Once in a while, as the Sound of Music spreads enchantment into my ears, I even forget that I am in a hurry. Imagine that!!  Just saying the hell with everything else and listening to some gifted young person.

But let me close with a couple of the more striking images that come to mind. In Kuznetsky Most, there is an old woman who sits on a bench while everything and everybody rushes around her  -- in summer and early autumn that is; otherwise, the weather defeats her -- and plays the same melody over and over on her violin. It is balefully beautiful, but it's all she has in her repertoire, and I have heard it a thousand times. I often pay her a few rubles. Not always, but often enough that she appears to recognize me (maybe she doesn't).. I know nothing about her except that: she is old, she is there fiddling the same song again and again, and, finally, she seems impervious to the quiet tragedy that all of it implies. An old woman on a summer evening. What is her past? Who did she love? Where is that lover now?

Too, I remember my rides back to Moscow from Mitischi after I teaching evening classes there. In winter, there was a middle-aged, average-looking blond woman with pigtails who was a singer of Russian ballads... She would enter the car, knowing exactly how long she had between stops, and accompanied by a guy -- maybe her husband -- who played the guitar. The first time, having guzzled a beer or two before getting on the train, I greeted her appearance with all the dull acclaim of one espying, well... a pig-tailed middle-aged woman on a train somewhere in Russia singing for a handful of change. It could have been Finland or Argentina. And she could have been a refugee from some shop where rotting fruit is sold... Then she opened her mouth and started singing.  Into my pocket again flew my hand, and when she went by me, I wanted to grab her and cry out ""Please-take-me-with-you-wherever you go!"  -- and threw at her a love-smitten grin that she must have seen again and again up and down those tracks... And she smiled back at me.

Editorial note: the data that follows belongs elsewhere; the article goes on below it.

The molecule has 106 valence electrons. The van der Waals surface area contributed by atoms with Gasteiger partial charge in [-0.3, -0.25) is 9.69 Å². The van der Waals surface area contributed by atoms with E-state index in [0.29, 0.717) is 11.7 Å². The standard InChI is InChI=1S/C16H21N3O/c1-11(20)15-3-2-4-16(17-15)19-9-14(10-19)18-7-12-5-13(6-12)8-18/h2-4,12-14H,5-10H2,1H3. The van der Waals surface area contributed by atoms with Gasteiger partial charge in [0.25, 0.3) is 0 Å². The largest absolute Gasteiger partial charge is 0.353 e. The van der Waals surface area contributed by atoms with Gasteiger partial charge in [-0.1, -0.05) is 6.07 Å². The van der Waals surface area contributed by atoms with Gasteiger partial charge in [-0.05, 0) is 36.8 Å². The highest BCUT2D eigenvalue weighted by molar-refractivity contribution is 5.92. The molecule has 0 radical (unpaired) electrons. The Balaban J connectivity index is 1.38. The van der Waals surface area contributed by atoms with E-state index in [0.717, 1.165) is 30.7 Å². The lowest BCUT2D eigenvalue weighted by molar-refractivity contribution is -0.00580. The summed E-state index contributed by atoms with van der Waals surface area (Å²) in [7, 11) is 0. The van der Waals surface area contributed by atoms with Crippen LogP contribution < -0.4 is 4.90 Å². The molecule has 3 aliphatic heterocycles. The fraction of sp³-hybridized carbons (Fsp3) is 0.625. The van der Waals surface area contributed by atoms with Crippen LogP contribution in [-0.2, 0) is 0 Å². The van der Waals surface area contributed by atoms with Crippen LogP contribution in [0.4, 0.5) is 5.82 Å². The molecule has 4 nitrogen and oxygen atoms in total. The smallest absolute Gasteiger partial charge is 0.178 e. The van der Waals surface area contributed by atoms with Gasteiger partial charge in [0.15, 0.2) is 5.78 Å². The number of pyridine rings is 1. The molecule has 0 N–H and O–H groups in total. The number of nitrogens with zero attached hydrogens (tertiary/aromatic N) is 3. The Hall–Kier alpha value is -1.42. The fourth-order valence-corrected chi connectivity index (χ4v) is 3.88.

I have heard Laura Fabian. I have heard Alla Pugacheva. I have heard Barbra Streisand. And I have heard that woman on the train from Mitischi to the Moscow station in Komsomolskaya.

Richard Leroy===

Source: Eric-Artem LJ